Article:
Before leaving to Iran in September 2014, I was warned by many to be wary of people’s reactions to me as a Saudi national given the state and history of the two countries’ relations. My mother was the most vocal in this respect; while harbouring no bias towards the country or its people in the slightest, she was just being a mother, indeed one that is aware of current affairs and rising tensions in the ever-turbulent Middle East.

Nonetheless, during my time here so far I can confidently say that I have experienced neither bigoted statements nor any kind of negative reaction whatsoever. What I have found instead is kind hospitality, from my colleagues at the University of Tehran, to taxi drivers, to passersby on the street who mistake me for an Iranian while asking for directions (you don’t want to be getting those from me). In the place of the judgmental or scathing remarks which many feared, there is only boundless, good-natured curiosity, as I am usually the first Saudi Arabian that many meet, save those who have travelled there for pilgrimage. To be sure, the only other Saudis I’ve come into contact here are those at the embassy. I truly hope this will change, as my time here has shown me just how much the country has to offer, from magnificent nature to a spirited population – not to mention, of course, the food. Travelling around Iran and marking off my map is one of my favourite things to do in between (and sometimes – sorry UofT – in place of) university days. Every new city or region I see only makes me more eager to go onto the next, as the natural landscapes and sheer cultural variation between regions in Iran gives you the feeling of visiting several countries in one.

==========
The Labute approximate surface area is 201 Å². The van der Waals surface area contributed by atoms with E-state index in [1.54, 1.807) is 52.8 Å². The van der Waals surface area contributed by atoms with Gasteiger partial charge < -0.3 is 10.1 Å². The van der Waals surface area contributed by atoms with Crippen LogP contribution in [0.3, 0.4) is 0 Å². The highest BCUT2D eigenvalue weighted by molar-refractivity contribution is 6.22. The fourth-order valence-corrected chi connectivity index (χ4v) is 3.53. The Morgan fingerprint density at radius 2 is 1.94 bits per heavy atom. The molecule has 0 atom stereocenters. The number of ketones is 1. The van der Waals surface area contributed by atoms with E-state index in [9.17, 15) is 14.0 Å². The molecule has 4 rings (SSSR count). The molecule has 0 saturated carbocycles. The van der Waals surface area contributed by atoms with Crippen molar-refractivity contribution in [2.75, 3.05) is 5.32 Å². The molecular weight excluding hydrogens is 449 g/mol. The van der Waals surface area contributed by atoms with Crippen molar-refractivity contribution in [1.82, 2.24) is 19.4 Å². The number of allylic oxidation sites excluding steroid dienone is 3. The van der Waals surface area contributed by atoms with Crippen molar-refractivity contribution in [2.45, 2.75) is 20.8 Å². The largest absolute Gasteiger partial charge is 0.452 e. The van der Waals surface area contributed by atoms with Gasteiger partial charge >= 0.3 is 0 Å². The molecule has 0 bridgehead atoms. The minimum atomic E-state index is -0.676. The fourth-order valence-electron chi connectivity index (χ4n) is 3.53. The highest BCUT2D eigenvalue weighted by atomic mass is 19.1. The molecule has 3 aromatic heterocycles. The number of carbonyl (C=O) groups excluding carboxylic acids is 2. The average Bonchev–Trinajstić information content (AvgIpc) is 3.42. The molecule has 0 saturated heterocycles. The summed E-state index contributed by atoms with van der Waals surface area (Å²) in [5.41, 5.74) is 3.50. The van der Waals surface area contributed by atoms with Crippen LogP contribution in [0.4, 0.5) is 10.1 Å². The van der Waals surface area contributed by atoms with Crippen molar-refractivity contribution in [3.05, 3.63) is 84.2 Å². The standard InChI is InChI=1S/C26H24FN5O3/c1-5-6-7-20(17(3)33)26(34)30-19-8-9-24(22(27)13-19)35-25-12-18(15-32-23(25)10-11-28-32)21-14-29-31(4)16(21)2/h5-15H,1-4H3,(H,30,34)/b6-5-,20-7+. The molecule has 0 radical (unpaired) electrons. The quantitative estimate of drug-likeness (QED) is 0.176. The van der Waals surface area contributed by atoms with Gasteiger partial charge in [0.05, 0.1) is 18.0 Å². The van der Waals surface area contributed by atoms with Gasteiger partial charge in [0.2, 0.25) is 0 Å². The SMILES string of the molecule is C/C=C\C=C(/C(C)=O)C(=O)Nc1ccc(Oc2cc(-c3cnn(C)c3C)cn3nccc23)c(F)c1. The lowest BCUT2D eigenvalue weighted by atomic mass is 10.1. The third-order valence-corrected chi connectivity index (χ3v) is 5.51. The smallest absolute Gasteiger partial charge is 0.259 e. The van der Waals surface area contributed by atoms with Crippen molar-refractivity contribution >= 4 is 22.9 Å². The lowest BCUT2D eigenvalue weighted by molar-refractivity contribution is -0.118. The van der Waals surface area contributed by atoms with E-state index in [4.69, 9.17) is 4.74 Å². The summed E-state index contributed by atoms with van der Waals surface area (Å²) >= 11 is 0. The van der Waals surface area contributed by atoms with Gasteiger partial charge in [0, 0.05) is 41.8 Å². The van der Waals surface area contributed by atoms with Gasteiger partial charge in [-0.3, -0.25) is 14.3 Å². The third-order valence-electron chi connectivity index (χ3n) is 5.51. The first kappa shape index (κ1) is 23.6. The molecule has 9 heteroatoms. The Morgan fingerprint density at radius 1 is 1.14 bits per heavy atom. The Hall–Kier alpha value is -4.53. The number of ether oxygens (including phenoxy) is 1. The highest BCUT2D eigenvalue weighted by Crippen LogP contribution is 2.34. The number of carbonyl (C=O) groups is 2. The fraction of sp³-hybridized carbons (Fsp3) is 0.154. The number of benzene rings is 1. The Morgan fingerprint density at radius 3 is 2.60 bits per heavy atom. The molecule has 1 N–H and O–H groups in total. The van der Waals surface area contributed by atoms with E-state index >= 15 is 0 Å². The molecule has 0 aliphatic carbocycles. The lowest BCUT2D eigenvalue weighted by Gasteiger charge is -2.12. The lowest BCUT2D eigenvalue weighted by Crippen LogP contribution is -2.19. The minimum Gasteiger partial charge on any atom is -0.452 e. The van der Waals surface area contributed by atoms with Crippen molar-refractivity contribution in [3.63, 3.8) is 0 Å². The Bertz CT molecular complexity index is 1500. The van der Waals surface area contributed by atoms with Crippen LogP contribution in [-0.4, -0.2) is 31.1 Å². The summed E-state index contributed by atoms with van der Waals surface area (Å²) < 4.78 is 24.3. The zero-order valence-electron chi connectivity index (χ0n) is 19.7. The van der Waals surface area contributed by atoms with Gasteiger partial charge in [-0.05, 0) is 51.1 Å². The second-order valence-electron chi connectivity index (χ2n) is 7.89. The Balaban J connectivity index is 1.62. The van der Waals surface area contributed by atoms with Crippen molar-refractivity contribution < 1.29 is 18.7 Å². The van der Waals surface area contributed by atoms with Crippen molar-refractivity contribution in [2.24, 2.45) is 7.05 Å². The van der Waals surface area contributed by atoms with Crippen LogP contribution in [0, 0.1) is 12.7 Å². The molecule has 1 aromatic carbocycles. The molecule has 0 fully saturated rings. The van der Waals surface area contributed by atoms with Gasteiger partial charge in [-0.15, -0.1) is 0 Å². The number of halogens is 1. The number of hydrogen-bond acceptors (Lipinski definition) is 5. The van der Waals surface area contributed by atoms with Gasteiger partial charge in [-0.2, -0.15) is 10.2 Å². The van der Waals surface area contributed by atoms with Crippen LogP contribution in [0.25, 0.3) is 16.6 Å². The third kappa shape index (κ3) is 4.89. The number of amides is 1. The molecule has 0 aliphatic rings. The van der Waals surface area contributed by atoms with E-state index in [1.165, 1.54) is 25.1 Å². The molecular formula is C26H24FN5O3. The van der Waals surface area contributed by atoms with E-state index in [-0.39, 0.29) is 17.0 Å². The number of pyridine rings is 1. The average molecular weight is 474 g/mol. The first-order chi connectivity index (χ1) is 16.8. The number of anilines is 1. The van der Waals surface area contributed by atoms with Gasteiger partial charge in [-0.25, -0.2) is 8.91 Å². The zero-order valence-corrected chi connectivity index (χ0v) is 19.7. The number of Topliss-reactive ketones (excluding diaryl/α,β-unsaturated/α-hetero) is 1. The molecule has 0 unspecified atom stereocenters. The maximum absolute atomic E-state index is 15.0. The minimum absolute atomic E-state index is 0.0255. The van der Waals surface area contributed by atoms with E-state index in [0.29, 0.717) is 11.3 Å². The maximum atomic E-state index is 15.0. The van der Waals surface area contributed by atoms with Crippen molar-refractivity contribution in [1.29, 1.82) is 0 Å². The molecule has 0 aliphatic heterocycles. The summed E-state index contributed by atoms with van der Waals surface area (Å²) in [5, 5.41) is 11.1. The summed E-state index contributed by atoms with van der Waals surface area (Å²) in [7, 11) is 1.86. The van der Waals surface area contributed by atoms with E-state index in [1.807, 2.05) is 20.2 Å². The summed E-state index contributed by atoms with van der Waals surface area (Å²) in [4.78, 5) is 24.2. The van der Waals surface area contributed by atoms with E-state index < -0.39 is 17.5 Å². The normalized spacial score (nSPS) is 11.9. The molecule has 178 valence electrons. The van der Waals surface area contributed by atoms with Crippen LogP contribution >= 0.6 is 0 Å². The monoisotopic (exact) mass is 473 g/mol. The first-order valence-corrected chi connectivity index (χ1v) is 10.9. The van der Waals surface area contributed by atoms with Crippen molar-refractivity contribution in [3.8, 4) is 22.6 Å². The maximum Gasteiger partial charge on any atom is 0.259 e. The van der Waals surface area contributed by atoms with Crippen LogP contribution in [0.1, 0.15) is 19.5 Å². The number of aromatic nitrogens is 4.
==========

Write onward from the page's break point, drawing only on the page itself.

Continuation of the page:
I know that many from my region may not understand my decision or my point of view towards this country. Tensions between Iran and most GCC states have never been so high, at least not in my lifetime. Nevertheless, I don’t believe that reason enough to harpoon potential socio-cultural relations between entire populations, or add oil to the fire. I came here wanting to learn the truth about a country that many still see as a no-go zone. My Saudi nationality egged me on even more, in my hope and belief that the good nature of people should and will always trump politics. I’ve been in no way disappointed.